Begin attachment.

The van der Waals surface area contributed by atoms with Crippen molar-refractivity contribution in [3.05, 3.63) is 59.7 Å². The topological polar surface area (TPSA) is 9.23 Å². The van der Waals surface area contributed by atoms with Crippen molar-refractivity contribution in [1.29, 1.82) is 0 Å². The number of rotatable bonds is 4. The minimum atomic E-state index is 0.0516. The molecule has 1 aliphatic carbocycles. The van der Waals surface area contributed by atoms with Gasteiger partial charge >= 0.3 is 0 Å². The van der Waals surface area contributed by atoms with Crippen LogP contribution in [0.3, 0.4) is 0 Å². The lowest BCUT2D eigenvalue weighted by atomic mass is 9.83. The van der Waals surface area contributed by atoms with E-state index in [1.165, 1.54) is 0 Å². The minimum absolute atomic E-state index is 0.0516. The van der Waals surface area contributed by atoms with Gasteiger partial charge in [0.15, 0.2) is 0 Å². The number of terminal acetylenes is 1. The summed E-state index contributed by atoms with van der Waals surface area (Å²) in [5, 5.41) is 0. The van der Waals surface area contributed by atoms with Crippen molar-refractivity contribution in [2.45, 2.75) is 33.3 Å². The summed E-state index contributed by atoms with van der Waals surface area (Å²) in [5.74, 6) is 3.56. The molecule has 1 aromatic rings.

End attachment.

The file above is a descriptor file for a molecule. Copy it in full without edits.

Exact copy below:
The van der Waals surface area contributed by atoms with Crippen molar-refractivity contribution in [3.05, 3.63) is 59.7 Å². The topological polar surface area (TPSA) is 9.23 Å². The van der Waals surface area contributed by atoms with Crippen molar-refractivity contribution in [1.29, 1.82) is 0 Å². The number of rotatable bonds is 4. The minimum atomic E-state index is 0.0516. The molecule has 1 aliphatic carbocycles. The van der Waals surface area contributed by atoms with Gasteiger partial charge >= 0.3 is 0 Å². The van der Waals surface area contributed by atoms with Crippen LogP contribution in [0.3, 0.4) is 0 Å². The lowest BCUT2D eigenvalue weighted by atomic mass is 9.83. The van der Waals surface area contributed by atoms with E-state index in [1.165, 1.54) is 0 Å². The minimum absolute atomic E-state index is 0.0516. The van der Waals surface area contributed by atoms with Gasteiger partial charge in [0.15, 0.2) is 0 Å². The number of terminal acetylenes is 1. The summed E-state index contributed by atoms with van der Waals surface area (Å²) in [5, 5.41) is 0. The van der Waals surface area contributed by atoms with Crippen molar-refractivity contribution in [2.45, 2.75) is 33.3 Å². The summed E-state index contributed by atoms with van der Waals surface area (Å²) in [5.74, 6) is 3.56. The molecule has 1 aromatic rings.